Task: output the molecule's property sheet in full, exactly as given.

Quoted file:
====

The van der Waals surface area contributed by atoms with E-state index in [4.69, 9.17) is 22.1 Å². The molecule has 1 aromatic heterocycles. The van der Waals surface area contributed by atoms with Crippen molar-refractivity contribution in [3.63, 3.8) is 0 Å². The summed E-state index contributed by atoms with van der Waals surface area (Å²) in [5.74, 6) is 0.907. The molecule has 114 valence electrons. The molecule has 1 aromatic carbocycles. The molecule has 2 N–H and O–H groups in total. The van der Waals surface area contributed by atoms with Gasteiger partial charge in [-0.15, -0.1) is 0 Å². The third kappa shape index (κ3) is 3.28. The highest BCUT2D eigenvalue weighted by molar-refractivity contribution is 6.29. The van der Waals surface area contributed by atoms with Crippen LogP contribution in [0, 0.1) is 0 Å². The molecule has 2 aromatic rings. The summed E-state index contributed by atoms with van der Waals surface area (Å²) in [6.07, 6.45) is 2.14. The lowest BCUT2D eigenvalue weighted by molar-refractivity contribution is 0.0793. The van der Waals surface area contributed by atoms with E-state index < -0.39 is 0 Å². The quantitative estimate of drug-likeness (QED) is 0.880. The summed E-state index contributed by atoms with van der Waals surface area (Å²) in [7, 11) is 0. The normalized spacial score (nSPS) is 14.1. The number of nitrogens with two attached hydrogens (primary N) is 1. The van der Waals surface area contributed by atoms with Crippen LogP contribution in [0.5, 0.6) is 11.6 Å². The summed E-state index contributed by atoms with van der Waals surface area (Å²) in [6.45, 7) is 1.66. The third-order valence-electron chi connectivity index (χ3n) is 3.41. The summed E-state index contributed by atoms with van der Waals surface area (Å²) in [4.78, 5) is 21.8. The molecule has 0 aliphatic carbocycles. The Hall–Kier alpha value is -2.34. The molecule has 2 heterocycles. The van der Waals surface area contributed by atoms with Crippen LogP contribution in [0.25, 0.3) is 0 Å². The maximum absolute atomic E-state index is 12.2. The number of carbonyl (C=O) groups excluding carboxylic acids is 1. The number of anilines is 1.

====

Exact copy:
The van der Waals surface area contributed by atoms with E-state index in [4.69, 9.17) is 22.1 Å². The molecule has 1 aromatic heterocycles. The van der Waals surface area contributed by atoms with Crippen molar-refractivity contribution in [3.63, 3.8) is 0 Å². The summed E-state index contributed by atoms with van der Waals surface area (Å²) in [5.74, 6) is 0.907. The molecule has 114 valence electrons. The molecule has 1 aromatic carbocycles. The molecule has 2 N–H and O–H groups in total. The van der Waals surface area contributed by atoms with Gasteiger partial charge in [-0.15, -0.1) is 0 Å². The third kappa shape index (κ3) is 3.28. The highest BCUT2D eigenvalue weighted by molar-refractivity contribution is 6.29. The van der Waals surface area contributed by atoms with Crippen LogP contribution in [0, 0.1) is 0 Å². The molecule has 2 aromatic rings. The summed E-state index contributed by atoms with van der Waals surface area (Å²) in [6.07, 6.45) is 2.14. The lowest BCUT2D eigenvalue weighted by molar-refractivity contribution is 0.0793. The van der Waals surface area contributed by atoms with E-state index < -0.39 is 0 Å². The quantitative estimate of drug-likeness (QED) is 0.880. The summed E-state index contributed by atoms with van der Waals surface area (Å²) in [7, 11) is 0. The normalized spacial score (nSPS) is 14.1. The number of nitrogens with two attached hydrogens (primary N) is 1. The van der Waals surface area contributed by atoms with Crippen LogP contribution in [0.5, 0.6) is 11.6 Å². The summed E-state index contributed by atoms with van der Waals surface area (Å²) in [6.45, 7) is 1.66. The third-order valence-electron chi connectivity index (χ3n) is 3.41. The summed E-state index contributed by atoms with van der Waals surface area (Å²) in [4.78, 5) is 21.8. The molecule has 0 aliphatic carbocycles. The Hall–Kier alpha value is -2.34. The molecule has 2 heterocycles. The van der Waals surface area contributed by atoms with Crippen LogP contribution in [0.25, 0.3) is 0 Å². The maximum absolute atomic E-state index is 12.2. The number of carbonyl (C=O) groups excluding carboxylic acids is 1. The number of anilines is 1.